"It depends on what," he said. "Some groceries, yeah, but the meat not."
Dorit Pomerantz is a regular at both Super Sal and Mr. Kosher.
"There are more products here [Super Sal], and a bigger selection," she said, but she buys her wine at Mr. Kosher. "I buy Israeli wine and I try to bring it as gifts for people. The Israeli wine is very good."
In the span of our five-minute conversation on a slow Monday morning at Super Sal (it's usually quite crowded), Pomerantz is interrupted by two women she knows. She chats briefly with the first woman, discussing kids and a particular Jewish day school. The second woman taps her on the shoulder, and this time the exchange takes place in Hebrew.
"Normally when I come, I see people I know," Pomerantz said. "It's a nice feeling of community."
Those seeking calmer Valley venues will find they come in all sizes. Small, dimly lit grocers like Valley Glatt market survive alongside larger, brighter markets like Cambridge Farms -- in the case of these two particular markets, quite literally, as they're located across the street from one another on Burbank Boulevard in North Hollywood.
Roz Bayever is Orthodox and shops regularly at Valley Glatt for meat. She said Cambridge Farms is also popular within the community because "the produce is low-priced." Both stores also carry a variety of packaged food brands from Israel.
For those who prefer the comforts of a mainstream chain supermarket over the wider array of ethnic food items, Ralphs markets have also begun offering fresh, RCC-supervised glatt kosher meat in some of their L.A.-area stores. They first opened in Encino in early 2002 and, since then, they have opened one in West Los Angeles as well.
"We first tried it in La Jolla, and it's been quite successful, and in fact, draws customers from all over San Diego County," said Terry O'Neil, director of communications and public relations for Ralphs and Food 4 Less markets. "Its success led us to try it in Los Angeles, and it has been equally successful, if not moreso."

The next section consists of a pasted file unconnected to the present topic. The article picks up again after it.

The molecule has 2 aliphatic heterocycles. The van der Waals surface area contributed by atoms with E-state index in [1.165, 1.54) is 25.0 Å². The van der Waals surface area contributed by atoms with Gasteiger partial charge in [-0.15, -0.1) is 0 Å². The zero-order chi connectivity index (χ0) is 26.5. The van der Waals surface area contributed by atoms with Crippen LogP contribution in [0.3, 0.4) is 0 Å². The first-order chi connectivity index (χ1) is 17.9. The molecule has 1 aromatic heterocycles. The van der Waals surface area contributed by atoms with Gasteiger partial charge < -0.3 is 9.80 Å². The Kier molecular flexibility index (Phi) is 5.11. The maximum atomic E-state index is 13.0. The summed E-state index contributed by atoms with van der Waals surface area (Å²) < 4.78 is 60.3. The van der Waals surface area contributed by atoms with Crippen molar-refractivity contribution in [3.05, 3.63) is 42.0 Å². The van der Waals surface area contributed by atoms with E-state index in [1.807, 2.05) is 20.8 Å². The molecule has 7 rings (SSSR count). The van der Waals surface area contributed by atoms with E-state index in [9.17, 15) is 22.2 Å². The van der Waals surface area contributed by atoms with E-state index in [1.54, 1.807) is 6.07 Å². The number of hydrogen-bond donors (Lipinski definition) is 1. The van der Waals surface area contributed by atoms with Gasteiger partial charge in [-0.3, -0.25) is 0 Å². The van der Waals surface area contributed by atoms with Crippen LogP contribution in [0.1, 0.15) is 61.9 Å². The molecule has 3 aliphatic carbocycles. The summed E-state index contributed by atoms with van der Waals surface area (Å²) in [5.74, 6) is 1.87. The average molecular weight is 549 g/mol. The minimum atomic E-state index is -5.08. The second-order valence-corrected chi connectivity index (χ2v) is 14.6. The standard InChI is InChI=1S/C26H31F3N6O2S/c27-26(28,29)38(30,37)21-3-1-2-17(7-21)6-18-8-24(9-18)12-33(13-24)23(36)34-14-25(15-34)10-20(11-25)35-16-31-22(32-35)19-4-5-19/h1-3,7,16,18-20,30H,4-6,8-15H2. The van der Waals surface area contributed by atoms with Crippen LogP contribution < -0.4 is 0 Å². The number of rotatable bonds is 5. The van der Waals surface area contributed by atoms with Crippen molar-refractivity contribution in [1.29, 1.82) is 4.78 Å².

O'Neil also said two more Ralphs stores will open kosher butcher departments this year -- one in the city, at the Beverly Connection, and one in Canoga Park.
And, of course, there's the aforementioned Valley Produce market, for those who choose to embrace the manic atmosphere reminiscent of the old country, be it Israel, Iran or India.
"If you go downstairs on a busy day, you'll hear about 12 languages," Ephram Nehme, owner of the 10-year-old Valley Produce, said from his upstairs office inside the market.
Looking down on the market from his window, he pointed out some of the produce that fills the huge space.
"See those green almonds?" he asked. "Those are fresh almonds. A regular market wouldn't carry them."
He carries specialty items for the wide variety of his clientele, which comes from places like Eastern Russia, Latin America, Europe, Afghanistan, Israel and Iran.
When he first opened the market in June 1992, Nehme didn't know who his clients would be. Now, he says, his clientele is about 60 percent Jewish.
"That encompasses Iranian Jews, Arab Jews, Israelis and Americans," he said.
Nehme also said he is now considering making the butcher kosher, as some of his customers have requested.
One complaint Nehme doesn't seem to get is about the prices. He said he gets up at 2 a.m. to do his own buying for the market every day, his secret to maintaining low prices.
And at least for my dad, that's what makes Valley Produce his personal favorite.
"They have the most produce and the prices are the best," he recently told me. As for all the pushing, I think the aggressive Israeli in him secretly likes it.
Plus, he bragged, his build gives him a certain added advantage.
"The old ladies will push you and whatever," he said, "but because of my height, I get the best produce. I can reach the top section that the little old ladies can't."